In 1990 my life-long pattern of workaholism finally caught up with me BIG TIME! I was on the verge of a nervous breakdown. For two years, I had been working 18-hour days, six days a week. Not only were the hours crippling, but the job itself (in residential real estate management) was full of impossible deadlines and unrealistic profit expectations. I got to the point where I was shaking so badly that I couldn’t hold a teacup in my hand for fear of spilling the tea or dropping and breaking the cup.
Instead of checking myself into a hospital, I tried something else: I bought an airplane ticket, flew from Detroit to Portland, Oregon; rented a car and drove an hour and a half north to the coastal town of Seaside. There, I walked the beach for a week, thinking.
In the quiet of my solitude, with the sound of the ocean waves in the background, I heard: “Fran, it is time to put yourself in the center of your life.” It became clear to me in that moment: I had nearly killed myself trying to fix, resolve, manage, and control the circumstances of my life and work. I was making things happen, oh, yes indeed, but I was living my life dependent on the approval of others versus trusting my inner wisdom. And I was worn out, totally depleted.
Without a backup plan, I gave notice to my employer, moved to San Francisco, and took a year off to heal. I practiced listening to my intuition and acting on it. I started putting my own needs first instead of last. I took the time to really discover the essence of who I was – and how to live more congruently with my vision, my purpose, and my values. I called this my “inside-out” process. Rather than let the outside world dictate my happiness and self-worth, I created it from the inside.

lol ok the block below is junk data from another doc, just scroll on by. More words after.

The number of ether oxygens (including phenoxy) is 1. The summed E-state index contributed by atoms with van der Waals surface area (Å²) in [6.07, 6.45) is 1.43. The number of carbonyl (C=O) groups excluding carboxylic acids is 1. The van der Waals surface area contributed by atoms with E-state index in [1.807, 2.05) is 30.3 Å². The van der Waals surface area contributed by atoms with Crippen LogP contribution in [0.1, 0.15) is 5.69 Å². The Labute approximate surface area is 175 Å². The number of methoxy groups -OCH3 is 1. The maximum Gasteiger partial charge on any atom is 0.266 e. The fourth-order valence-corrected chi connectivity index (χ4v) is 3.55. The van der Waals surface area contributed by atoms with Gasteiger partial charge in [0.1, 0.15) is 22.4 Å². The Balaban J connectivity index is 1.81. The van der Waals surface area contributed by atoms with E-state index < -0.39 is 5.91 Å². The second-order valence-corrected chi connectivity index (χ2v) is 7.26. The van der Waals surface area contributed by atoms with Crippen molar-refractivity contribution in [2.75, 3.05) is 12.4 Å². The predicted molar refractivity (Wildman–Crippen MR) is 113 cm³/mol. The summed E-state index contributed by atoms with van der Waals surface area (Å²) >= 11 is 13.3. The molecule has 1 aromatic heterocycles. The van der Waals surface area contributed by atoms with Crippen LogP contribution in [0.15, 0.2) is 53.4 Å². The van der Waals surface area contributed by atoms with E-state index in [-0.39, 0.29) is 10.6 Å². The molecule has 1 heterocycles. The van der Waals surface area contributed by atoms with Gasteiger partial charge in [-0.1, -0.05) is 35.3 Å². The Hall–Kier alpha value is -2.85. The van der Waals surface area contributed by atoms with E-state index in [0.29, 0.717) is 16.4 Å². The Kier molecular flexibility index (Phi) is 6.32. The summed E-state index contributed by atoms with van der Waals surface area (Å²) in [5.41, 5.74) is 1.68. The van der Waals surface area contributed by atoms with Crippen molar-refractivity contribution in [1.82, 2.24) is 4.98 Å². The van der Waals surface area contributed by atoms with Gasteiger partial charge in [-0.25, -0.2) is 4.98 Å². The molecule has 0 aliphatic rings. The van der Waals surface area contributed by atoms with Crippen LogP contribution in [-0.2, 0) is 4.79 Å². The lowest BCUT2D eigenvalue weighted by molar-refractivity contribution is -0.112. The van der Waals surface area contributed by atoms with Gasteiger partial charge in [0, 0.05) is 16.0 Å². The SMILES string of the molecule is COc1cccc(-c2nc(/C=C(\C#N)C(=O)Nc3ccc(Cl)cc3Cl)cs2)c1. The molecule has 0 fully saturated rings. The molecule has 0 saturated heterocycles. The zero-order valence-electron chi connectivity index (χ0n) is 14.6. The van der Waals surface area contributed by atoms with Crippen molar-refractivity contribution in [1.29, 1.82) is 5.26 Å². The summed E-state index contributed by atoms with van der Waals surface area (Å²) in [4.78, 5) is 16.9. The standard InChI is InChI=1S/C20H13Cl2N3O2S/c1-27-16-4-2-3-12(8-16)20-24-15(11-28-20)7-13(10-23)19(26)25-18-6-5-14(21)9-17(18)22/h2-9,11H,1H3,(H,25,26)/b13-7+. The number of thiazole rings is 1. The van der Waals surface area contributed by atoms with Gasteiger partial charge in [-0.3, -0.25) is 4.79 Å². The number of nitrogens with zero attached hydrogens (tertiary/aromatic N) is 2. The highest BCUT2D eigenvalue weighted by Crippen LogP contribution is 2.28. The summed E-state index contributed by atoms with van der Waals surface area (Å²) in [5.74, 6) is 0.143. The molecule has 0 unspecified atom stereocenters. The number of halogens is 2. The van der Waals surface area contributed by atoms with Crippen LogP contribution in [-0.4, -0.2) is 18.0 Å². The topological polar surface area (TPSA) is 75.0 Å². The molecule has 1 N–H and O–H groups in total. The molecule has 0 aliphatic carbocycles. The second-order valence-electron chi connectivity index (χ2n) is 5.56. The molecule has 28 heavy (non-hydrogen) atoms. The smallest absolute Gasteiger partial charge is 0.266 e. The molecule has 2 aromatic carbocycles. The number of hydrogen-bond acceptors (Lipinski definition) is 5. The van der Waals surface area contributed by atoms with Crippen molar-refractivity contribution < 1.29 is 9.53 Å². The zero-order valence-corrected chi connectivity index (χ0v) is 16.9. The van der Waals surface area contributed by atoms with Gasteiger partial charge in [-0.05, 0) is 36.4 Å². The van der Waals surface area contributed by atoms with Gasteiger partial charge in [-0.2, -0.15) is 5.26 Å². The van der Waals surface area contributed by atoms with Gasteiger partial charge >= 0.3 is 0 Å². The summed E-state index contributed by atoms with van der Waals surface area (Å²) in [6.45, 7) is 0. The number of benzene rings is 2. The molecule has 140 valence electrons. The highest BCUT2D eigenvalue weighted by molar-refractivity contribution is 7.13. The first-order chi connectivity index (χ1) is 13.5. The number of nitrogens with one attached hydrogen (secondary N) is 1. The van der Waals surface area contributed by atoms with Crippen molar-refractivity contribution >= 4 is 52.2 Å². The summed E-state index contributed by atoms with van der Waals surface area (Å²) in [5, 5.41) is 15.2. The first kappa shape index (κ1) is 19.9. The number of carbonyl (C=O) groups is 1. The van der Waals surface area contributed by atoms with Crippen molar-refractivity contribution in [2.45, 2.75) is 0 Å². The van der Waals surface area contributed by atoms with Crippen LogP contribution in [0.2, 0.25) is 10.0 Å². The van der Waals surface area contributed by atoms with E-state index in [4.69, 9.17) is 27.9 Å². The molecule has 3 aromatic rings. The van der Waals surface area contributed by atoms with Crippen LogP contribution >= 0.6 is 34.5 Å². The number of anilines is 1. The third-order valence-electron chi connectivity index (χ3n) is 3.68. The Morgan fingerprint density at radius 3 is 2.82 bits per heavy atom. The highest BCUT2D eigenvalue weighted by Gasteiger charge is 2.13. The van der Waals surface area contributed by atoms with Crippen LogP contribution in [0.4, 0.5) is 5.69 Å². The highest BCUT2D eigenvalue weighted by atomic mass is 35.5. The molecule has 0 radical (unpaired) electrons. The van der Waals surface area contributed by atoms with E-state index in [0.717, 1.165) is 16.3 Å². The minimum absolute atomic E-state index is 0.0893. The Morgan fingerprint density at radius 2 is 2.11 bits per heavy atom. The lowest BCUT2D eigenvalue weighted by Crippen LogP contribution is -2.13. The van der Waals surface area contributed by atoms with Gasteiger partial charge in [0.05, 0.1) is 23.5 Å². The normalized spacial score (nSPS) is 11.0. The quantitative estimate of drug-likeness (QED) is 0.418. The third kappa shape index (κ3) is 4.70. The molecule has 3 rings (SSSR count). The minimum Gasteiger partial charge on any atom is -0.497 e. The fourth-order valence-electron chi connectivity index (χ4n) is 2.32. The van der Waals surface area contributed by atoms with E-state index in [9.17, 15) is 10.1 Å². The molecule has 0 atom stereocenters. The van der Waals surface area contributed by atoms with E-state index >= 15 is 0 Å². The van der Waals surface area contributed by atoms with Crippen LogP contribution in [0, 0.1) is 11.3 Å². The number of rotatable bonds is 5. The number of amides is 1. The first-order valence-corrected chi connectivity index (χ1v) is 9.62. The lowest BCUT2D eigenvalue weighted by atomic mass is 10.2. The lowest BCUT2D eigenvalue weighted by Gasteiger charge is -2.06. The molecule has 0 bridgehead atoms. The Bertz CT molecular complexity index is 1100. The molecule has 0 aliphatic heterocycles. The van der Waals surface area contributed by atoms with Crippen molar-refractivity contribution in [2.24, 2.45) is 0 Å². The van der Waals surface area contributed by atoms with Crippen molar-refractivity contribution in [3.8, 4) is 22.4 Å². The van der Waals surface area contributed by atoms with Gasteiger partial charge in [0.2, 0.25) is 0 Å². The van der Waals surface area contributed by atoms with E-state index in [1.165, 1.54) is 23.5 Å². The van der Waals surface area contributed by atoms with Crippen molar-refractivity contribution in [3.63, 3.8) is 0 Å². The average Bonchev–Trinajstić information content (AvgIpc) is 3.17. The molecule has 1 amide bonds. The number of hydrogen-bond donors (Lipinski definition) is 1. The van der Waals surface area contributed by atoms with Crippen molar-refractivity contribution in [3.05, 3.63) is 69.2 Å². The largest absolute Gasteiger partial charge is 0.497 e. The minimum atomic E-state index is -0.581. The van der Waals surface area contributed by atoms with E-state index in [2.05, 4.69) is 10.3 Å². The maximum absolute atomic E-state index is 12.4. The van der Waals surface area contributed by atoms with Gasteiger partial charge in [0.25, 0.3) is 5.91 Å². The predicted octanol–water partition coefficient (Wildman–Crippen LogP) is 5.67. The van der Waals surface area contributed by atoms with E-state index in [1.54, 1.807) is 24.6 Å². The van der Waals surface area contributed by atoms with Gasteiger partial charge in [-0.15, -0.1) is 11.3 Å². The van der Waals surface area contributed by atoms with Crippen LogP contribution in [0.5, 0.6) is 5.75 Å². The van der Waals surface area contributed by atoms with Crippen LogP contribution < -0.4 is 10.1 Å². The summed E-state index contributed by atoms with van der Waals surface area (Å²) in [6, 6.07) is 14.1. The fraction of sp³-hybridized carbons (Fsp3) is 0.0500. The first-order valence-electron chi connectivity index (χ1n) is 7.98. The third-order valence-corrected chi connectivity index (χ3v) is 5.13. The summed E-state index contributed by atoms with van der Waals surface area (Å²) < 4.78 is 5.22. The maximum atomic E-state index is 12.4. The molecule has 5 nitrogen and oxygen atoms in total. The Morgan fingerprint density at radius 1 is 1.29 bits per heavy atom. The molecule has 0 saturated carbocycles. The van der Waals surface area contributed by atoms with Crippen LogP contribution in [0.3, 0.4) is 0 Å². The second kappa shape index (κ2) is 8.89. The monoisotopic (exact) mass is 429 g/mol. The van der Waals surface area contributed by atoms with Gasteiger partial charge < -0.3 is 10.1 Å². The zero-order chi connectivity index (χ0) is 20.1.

During this time, I also began networking and sharing my own transformational “inside-out” process with small business entrepreneurs in a way that helped them achieve greater life and work satisfaction, fulfillment, and prosperity. The culmination of this experience was a process I created, called Living Your Vision®.
Also through networking, I met Laura Whitworth and Henry House, co-founders of the Coaches Training Institute, a leading coach training program. They invited me to participate in their pilot coaching course, which I attended out of a simple desire for further growth. What I didn’t know at the time was that I could be instrumental in facilitating others’ growth – not just my own.
My resolve to pursue coaching as a career was cemented when Laura said to me: “Fran, if you already work with people, these skills are transferrable.” The coach training I received only validated what I had already been doing intuitively. Thus, I launched my coaching career that now spans over 20 years, with recognition for being one of the pioneers of the coaching profession.
In 1997 I founded the Academy for Coach Training (ACT) in Bellevue, WA, integrating the Living Your Vision process into the foundation of our coaching skills curriculum. This allowed every student coach to experience their own transformation as the first step in learning how to facilitate personal transformations for others. ACT was one of the first schools to be accredited by the International Coach Federation (ICF), the leading global organization dedicated to advancing the coaching profession and establishing the coaching principles and ethics for the profession.
Since then, I have leveraged my coaching expertise with my “inside-out” approach, focusing on executives, organizations, and entrepreneurs, and facilitating their personal transformation and growth as leaders. I also serve as a mentor for other professional coaches and am proud and grateful that this can be my legacy to the coaching profession.